MBL Associate Scientist Loretta Roberson is quoted in this article. Roberson, whose research focuses on how organisms respond to anthropogenic impacts on coastal marine systems, is the PI of a tropical farm seaweed cultivation project with study sites in Florida, Belize and Puerto Rico.

When Maggie Reddy was growing up on the eastern coast of South Africa in the 1990s, the tiny oceanside town where her family lived offered just two recreational options for children: the library and the beach. Though Reddy had been born categorized as Asian because of her distant Indian heritage, the government policy of racial separation was abandoned when Nelson Mandela and the African National Congress party took over when Reddy was six. The two resources straddling the coastal road that ran through town became, for the first time, open to her. She lapped them up. “I was always reading, with massive boxes of books everywhere,” she recalled in August. “And I was totally fascinated by this marine environment.”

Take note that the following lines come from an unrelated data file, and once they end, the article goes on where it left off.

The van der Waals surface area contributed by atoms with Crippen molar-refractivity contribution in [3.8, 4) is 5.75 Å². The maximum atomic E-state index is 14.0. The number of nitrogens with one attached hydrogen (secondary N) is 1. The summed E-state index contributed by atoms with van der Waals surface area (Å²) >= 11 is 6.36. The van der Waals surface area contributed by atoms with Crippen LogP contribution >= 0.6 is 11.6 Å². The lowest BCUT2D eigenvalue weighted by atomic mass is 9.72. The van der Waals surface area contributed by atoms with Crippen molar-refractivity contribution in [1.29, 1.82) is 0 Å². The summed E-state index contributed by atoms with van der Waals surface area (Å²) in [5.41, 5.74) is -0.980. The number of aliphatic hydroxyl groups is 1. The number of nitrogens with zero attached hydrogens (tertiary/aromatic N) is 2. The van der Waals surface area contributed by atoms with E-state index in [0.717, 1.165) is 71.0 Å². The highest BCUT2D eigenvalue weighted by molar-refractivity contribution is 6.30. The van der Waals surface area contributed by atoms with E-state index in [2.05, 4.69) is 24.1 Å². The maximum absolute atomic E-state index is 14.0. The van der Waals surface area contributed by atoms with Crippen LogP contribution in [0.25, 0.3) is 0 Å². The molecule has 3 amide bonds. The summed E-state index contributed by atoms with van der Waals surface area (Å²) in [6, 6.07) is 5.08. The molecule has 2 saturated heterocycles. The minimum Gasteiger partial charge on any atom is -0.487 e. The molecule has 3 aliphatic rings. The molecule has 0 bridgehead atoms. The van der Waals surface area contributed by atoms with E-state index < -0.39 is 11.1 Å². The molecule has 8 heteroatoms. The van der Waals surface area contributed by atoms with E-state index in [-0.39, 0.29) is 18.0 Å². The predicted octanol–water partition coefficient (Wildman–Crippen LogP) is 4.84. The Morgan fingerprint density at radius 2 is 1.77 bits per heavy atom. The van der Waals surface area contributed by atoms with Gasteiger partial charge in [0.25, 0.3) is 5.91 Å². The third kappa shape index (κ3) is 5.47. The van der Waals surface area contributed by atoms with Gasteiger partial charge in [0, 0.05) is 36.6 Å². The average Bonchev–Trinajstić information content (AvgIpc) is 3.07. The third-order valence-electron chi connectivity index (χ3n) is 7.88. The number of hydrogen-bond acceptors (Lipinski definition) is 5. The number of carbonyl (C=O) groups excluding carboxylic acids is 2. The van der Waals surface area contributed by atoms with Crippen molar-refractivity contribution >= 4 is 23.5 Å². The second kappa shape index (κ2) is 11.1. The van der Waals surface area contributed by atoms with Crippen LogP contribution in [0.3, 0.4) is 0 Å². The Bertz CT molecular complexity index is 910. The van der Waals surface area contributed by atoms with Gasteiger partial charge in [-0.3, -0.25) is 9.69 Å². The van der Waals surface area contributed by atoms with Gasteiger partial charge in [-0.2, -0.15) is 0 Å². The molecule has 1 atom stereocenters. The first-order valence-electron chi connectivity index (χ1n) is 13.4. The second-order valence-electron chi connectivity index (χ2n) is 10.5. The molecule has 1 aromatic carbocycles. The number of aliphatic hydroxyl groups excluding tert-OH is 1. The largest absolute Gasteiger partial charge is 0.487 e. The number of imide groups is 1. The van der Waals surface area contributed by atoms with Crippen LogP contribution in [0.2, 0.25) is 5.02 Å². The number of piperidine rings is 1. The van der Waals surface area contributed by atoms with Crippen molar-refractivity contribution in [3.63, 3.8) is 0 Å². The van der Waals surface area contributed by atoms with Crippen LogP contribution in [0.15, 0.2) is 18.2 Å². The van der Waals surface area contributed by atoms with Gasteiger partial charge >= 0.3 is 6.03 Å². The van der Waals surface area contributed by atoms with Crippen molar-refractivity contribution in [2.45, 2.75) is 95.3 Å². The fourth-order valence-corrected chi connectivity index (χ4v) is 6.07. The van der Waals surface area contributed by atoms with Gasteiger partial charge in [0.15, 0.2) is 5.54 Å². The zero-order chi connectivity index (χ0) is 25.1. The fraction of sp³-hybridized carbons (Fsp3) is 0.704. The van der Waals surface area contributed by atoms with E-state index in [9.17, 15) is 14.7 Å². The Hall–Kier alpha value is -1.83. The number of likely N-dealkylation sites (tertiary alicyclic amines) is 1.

Other kids delighted in the big, cute marine creatures that inhabit South Africa’s 2,800 kilometers of coastline—octopuses, penguins, seals, dolphins, whales—but Reddy was drawn to the slimy brown and green stuff nobody wanted to touch, and most people regarded as blocking their view of the fish: seaweed. At 18, she enrolled at the University of KwaZulu Natal, the college closest to home, but soon transferred to the University of Cape Town, on the West Coast, because it was one of the few places where phycology–the study of algae–was taken seriously. “I kind of liked the idea of studying something nobody really knew anything about,” she said. Read the full story at thebulletin.org.

Source: The Underwater Amazon | The Bulletin of Atomic Scientists